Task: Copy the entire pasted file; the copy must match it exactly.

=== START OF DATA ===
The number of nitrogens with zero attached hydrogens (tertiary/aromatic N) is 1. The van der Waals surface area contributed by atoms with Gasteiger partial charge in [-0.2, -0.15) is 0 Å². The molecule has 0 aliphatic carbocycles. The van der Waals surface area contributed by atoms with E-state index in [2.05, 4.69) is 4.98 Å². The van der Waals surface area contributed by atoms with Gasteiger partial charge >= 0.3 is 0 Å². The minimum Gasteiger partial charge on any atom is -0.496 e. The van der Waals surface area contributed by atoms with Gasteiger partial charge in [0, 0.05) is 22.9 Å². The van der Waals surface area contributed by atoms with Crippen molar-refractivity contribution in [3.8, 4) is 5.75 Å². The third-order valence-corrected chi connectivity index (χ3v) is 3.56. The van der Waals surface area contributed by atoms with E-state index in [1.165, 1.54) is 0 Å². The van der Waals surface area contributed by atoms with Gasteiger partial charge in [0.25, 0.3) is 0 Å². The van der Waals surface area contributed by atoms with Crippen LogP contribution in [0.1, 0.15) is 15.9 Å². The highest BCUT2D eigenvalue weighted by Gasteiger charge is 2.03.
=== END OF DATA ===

The number of nitrogens with zero attached hydrogens (tertiary/aromatic N) is 1. The van der Waals surface area contributed by atoms with Gasteiger partial charge in [-0.2, -0.15) is 0 Å². The molecule has 0 aliphatic carbocycles. The van der Waals surface area contributed by atoms with E-state index in [2.05, 4.69) is 4.98 Å². The van der Waals surface area contributed by atoms with Gasteiger partial charge >= 0.3 is 0 Å². The minimum Gasteiger partial charge on any atom is -0.496 e. The van der Waals surface area contributed by atoms with Gasteiger partial charge in [0, 0.05) is 22.9 Å². The van der Waals surface area contributed by atoms with Crippen molar-refractivity contribution in [3.8, 4) is 5.75 Å². The third-order valence-corrected chi connectivity index (χ3v) is 3.56. The van der Waals surface area contributed by atoms with E-state index in [1.165, 1.54) is 0 Å². The van der Waals surface area contributed by atoms with Gasteiger partial charge in [0.25, 0.3) is 0 Å². The van der Waals surface area contributed by atoms with Crippen LogP contribution in [0.1, 0.15) is 15.9 Å². The highest BCUT2D eigenvalue weighted by Gasteiger charge is 2.03.